2nd ID unit in Korea to deactivate, be replaced by rotational force
SEOUL, South Korea — A decades-old 2nd Infantry Division unit stationed near the tense South-North Korea border will deactivate and be replaced by a U.S.-based rotational brigade combat team, according to the Pentagon.
The 1st Armored Brigade Combat Team will be deactivated in June 2015 and will be immediately replaced by approximately 4,600 soldiers from the 2nd Brigade Combat Team, 1st Cavalry Division stationed at Fort Hood, Texas, the Defense Department announced Thursday.
Troops are typically stationed in South Korea on one- or two-year tours, leading to frequent turnover within units. The deactivation and switch to nine-month rotational deployments is part of a U.S. Army rotational plan that calls for similarly sized and capable units from the United States to train and deploy together.
“There’s no loss in capability. Some would argue that the capability might even be slightly higher because it’s a trained unit that arrives there in Korea prepared to act,” Pentagon spokesman Col. Steve Warren told reporters. “We believe that any loss to continuity with familiarity to the terrain will be made up by a single cohesive unit that is familiar with working with each other.”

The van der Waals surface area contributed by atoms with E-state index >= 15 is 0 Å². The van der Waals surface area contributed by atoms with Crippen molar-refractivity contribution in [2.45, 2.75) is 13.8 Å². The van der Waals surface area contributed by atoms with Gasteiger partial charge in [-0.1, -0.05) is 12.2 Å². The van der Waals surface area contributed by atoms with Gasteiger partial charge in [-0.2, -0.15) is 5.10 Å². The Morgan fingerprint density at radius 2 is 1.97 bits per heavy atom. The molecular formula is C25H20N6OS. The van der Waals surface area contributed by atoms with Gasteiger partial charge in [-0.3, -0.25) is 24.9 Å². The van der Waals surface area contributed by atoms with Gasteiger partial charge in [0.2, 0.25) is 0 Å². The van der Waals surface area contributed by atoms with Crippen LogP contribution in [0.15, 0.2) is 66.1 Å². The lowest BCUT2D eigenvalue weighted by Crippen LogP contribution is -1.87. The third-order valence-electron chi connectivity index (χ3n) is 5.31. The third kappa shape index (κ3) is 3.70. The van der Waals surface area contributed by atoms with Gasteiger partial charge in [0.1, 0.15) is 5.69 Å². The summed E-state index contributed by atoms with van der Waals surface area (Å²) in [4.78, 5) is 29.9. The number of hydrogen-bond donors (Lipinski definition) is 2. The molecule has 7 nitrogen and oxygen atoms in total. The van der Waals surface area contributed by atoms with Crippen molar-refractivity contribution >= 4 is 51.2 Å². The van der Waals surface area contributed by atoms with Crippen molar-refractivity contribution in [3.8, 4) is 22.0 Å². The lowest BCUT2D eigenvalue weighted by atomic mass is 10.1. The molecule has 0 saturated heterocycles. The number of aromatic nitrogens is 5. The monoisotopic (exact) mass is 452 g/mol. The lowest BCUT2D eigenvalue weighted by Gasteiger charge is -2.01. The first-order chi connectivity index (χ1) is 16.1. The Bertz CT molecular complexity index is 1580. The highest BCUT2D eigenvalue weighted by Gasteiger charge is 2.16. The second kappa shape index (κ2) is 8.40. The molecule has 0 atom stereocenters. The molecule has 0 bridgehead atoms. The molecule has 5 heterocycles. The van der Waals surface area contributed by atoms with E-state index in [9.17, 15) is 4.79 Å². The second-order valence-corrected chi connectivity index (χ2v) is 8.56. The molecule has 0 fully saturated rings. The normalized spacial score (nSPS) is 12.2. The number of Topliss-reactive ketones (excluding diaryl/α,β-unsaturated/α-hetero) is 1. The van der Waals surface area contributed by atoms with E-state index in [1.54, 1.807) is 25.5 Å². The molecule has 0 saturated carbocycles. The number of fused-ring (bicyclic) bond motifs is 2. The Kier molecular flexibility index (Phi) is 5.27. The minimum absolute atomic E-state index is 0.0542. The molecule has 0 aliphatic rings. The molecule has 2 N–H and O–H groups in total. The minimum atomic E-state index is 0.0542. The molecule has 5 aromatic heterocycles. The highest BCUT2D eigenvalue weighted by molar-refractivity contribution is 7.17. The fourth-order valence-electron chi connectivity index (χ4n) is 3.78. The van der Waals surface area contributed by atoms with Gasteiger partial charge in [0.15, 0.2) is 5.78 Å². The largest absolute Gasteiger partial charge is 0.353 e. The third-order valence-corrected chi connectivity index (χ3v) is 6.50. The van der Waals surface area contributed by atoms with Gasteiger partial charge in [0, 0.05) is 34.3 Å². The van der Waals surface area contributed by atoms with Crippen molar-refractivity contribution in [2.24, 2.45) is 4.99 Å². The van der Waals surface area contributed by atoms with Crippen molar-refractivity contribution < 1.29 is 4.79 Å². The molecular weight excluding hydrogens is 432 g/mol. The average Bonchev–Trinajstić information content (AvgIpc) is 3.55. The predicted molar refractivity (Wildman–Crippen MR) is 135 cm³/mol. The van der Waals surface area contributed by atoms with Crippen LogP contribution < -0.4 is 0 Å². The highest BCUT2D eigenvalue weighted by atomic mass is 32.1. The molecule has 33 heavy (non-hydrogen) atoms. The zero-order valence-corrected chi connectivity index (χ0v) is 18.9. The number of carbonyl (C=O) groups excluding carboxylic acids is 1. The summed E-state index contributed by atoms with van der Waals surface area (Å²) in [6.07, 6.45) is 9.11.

One commander recently told Stars and Stripes that the use of rotational deployments led to greater stability during his unit’s time in Korea.
“It allowed us to reach a level of proficiency and maintain it by not changing out our people,” Lt. Col. Arthur Sellers, commander of the Fort Hood-based 1st Battalion, 12th Cavalry Regiment, which left South Korea in October after a nine-month tour. The battalion was replaced by the 3rd Battalion, 8th Cavalry Regiment, 3rd Brigade Combat Team, also out of Fort Hood.
The 1st Armored Brigade, nicknamed “the Iron Brigade”, has been headquartered in South Korea since 1965. The 1ABCT has been awarded South Korea’s Presidential Unit Citation three times for its contributions to South Korea’s national security and defense.
“The Iron Brigade has played an integral role in the defense of the Korean Peninsula,” Warren said. “It trained and worked alongside its South Korean partners to deter aggression.”
The deactivation plan was conceived last year. Warren said it does not portend a reduction in the overall U.S. military presence in Korea. There are 28,500 U.S. troops based there.
After the unit is deactivated, soldiers who were part of it will move on to other assignments throughout the Army, according to Warren.